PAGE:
So many choices for mail-order costumes for kids in 1957! From Lassie to Rickey Rivet the Robot.
Know the difference between Ethyl and “regular” gasoline? I don’t either. Got 47 seconds? ‘Cause that’s how long it will take to learn everything you need to know about the topic. Not only that, but just look at this wonderful 1936 advertising art that just oozes nostalgic Americana.
In celebration of American Independence Day, I give you Uncle Sam shilling for the National Cycle Manufacturing Co.
A supine genius who had accomplished more by age 24 than… almost everyone.
Vibrating furniture was a thing in 1905. This Detroit company doesn’t seem to have lasted very long, but its trimmed-in-fringe product was a featured exhibit at the 1905 Lewis & Clark Centennial. Read more….
Sometimes after a difficult week, one just needs to kick back with a dangling fake tongue and look “exceedingly funny.” This has been just such a week.
The thought of Baby Ruth-branded gum… it just doesn’t seem right. The new product was introduced to the public in 1928 by dropping thousands of packages of the gum from an airplane, each one attached to its own little parachute which floated down to the waiting hands of eager children. Read more….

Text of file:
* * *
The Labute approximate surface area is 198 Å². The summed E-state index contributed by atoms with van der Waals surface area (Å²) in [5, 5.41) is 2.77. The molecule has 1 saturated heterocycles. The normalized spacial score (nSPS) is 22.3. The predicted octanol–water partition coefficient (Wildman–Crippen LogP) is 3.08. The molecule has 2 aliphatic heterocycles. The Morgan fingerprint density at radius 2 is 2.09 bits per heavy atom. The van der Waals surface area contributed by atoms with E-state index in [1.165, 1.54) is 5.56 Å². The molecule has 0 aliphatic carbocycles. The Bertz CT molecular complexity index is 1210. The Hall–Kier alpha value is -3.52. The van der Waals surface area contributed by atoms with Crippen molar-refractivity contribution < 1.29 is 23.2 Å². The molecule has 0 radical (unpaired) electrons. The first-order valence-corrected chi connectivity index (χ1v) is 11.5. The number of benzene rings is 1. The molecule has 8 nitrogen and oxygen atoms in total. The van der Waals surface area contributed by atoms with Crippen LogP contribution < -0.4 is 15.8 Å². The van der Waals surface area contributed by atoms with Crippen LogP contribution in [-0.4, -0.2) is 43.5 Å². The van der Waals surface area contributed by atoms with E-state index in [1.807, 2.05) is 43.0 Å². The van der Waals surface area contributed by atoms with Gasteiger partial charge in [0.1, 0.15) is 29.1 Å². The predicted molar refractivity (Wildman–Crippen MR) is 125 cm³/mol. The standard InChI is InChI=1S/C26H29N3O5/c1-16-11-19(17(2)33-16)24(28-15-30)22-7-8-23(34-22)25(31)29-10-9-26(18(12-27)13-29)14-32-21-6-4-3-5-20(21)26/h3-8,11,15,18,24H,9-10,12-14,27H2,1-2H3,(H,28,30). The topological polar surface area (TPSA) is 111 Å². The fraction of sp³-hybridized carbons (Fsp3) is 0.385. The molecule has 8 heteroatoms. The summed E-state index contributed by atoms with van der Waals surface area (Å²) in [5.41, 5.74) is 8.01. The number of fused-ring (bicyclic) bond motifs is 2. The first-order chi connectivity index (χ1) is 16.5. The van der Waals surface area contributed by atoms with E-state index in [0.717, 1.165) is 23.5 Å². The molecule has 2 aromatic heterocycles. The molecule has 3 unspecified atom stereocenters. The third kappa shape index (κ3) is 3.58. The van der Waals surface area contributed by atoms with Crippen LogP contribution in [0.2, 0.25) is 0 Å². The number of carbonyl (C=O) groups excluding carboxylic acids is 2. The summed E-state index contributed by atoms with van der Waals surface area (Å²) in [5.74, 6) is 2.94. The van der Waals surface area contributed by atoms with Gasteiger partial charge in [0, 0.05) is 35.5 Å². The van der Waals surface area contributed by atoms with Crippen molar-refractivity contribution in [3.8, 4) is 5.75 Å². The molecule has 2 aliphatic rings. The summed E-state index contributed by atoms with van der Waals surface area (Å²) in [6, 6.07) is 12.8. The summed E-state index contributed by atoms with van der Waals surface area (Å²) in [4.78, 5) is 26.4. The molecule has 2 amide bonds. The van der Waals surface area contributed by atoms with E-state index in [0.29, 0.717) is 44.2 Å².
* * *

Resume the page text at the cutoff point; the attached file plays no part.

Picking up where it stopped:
Whether you trod the boards in the theatrical world or slogged through the sawdust on the carnival circuit, “The Billboard” was essential reading for keeping up with news and employment opportunities in the show-biz world. Almost everything you needed could be found in the magazine’s classified and advertising pages. Check out some of the more interesting ads found in issues from 1904 and 1905.
Experience the sheer giddiness of an exclamation-mark-filled 1930 ad for cosmetics, “a whole ensemble of gay toiletries!”
A beautiful machine, a beautiful ad. “Easy to carry — speedy to operate.” See the full ad in the post.